I learned about the world when I left the Philippines

in #adulthood3 years ago


... well, technically, I became more aware of the world when I left.

Let’s start with a little disclaimer.

Disclaimer: I was privileged to pursue my dreams but my following opinion and statements do not mean to insult anybody.

I may sound full of myself saying this but even at a young age, I noticed I was more mature in mindset than the kids my age. Or maybe it’s just my quiet personality, wanting to be a foot away just enough not to be in the center of the circle yet not too far to be in the shadows. But, however “mature” I pride myself to be, I was still a kid even at the age of 20. A college student in the Philippines who still lives with their parents. Nothing wrong with that; it’s the norm. Unless you are a working student, which I wasn’t, some of us still relied on our parents for food, clothing, and shelter despite being beyond the age society views as an adult.

I wasn’t raised in an affluent family. We lived paycheck to paycheck upon sideline jobs to sideline jobs but my parents did their best to provide us with the best they could. However, when I moved up to college, they were practically against me taking up International Studies. I was only able to push on taking the course when I found someone to financially support my studies. For most of my college life, I lived at a ladies dormitory. At that time, I didn’t realize the weight of the responsibility of living practically on my own as I still go home on the weekends.

This is basically me every day after work. Inktober 2018
Some exams, research papers, and theses later, I graduated with a degree in my hand. The one specification I thought I needed to survive in the world.

Oh, how naive I was.

One fated day, an opportunity knocked so I gladly opened that door and flew to Japan to further study the Japanese language. I’ve always wanted to leave, not just because I was obsessed with Anime and Japan, but because I did not see my future in the Philippines. Maybe I was too invested in my Japanese studies that the culture I learned through the textbook engraved into me and that became my culture, too. Regardless, being in the Philippines was all against the culture I have embraced so I gladly left.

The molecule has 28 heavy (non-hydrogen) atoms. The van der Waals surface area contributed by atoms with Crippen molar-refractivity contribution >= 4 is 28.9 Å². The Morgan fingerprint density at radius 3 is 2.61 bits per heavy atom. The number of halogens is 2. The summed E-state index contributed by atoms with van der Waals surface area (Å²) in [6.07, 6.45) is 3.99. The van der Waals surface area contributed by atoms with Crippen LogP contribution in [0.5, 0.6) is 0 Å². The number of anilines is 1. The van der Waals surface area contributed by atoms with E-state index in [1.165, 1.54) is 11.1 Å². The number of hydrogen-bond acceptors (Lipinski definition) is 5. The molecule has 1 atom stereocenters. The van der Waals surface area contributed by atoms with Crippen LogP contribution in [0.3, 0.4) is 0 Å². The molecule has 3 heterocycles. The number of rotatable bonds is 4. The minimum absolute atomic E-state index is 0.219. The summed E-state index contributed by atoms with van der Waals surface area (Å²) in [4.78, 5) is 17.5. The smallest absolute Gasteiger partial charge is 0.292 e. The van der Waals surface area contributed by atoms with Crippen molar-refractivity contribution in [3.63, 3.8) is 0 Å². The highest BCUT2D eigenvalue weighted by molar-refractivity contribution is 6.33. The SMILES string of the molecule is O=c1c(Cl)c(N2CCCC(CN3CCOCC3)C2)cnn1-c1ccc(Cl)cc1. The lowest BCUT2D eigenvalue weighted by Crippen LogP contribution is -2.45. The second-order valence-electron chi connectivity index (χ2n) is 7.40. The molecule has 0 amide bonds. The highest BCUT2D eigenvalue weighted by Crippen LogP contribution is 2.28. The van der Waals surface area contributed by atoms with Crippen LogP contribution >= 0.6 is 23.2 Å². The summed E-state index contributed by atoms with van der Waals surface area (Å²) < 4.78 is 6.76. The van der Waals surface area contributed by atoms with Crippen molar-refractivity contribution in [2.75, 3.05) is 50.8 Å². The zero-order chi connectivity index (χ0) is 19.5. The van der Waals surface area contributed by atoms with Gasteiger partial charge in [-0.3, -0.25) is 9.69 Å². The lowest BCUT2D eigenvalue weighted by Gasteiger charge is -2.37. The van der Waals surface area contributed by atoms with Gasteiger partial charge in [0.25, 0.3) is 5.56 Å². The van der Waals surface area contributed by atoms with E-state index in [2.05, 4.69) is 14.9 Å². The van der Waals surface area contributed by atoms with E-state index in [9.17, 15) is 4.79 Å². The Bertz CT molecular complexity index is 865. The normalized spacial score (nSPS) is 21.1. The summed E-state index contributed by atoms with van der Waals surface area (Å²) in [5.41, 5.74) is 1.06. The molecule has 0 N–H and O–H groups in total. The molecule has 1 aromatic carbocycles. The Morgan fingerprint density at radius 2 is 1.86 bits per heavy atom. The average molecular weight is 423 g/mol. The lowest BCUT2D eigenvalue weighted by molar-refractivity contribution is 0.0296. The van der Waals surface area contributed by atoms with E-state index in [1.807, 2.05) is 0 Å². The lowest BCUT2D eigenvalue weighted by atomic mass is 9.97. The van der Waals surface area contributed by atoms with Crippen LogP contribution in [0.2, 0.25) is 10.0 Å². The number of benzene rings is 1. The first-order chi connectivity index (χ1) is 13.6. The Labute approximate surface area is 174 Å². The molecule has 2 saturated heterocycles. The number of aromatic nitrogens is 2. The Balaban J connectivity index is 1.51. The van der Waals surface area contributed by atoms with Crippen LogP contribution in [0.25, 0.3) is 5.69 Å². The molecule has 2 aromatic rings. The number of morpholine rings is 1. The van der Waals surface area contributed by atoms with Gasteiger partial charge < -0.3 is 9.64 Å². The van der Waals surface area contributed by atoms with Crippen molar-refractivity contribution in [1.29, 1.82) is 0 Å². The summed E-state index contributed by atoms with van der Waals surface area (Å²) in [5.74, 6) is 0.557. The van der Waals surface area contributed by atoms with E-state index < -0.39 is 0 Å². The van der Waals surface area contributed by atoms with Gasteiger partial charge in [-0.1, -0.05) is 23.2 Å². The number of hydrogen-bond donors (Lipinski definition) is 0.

Again, boy, how naive I was. I was again slapped with the reality and weight of the responsibility of living, now properly, on my own. Soon after I arrived, I found the very first (part-time) work of my life - at a fast-food chain. I wasn't very fond of the work so I was doing it half-assed. I struggled to balance my economy because I just don't know how. Apparently, "income" minus "bills" was just the surface of the iceberg.

I landed a full-time job as a hotel personnel after finishing my language studies. This time, I felt I have again stepped on uncharted territory - taxes. Income taxes, Community taxes, Health taxes, Year-end tax adjustments, and more. Japan is pretty famous for its many taxes that everyone dreads here. So, I was forced to learn how to earn to cover bills, taxes, and takes some for myself.

So where am I going with this?

Well, I guess I speak for most when I say, the education you get from school is very impractical when you finally step into the real world. I'm not saying that elementary students should know how to compute taxes (well, some kids learn programming at a young age so why not? tbh). In my experience, my education in the Philippines was just a series of toxic competition. Every student was so desperate to be on the honor's list/dean's list or who gets to have the most medals and certificates. I was part of the problem for kind of participating but burning the midnight oil to master Japanese and graduate with flying colors was a tool to survive and get to where I am today. What we should be effectively learning from school is how to be a flexible person. Each stage in education should effectively prepare us to be able to survive on to the next stage, just how we are taught by our parents how to at least read the alphabet even before entering elementary school. We should be scratching the basics of the real world as we get closer to it. Learn the essence of working, how to rent a room, get official documents by ourselves, learn how to do banking - basically, things we need to stand on our own foot. Furthermore, taxes should have been integrated into higher education. We should have known at least what are these taxes for before we start to be part of the workforce.

Now being married, I practically do the taxes for my husband since he, too, doesn't know how to do them. Thanks to the internet, I was able to educate myself further. I even do my own visa renewal, which I tell you is a huge pain in the butt. I still hate phoning the dentist to make appointments but I regularly go to the city hall to run errands related to healthcare, taxes, and official documents. I'm not perfect, I will never be but I take things a step at a time. Still learning on the way.

I learned of the practical world when I left the Philippines. I didn't need to be mature to be an adult. I didn't need the medals, trophies, and certificates. Heck, they are just rotting in god knows where I left them. What helps you prosper and thrive in the real world is flexibility. Learn to bend but don't break. Ride into the waves but learn to jump into the ocean when needed. Live smart, live practical.

Crossposted on read.cash, Steemit (@korinkrafting) and Hive (@korinkrafting).

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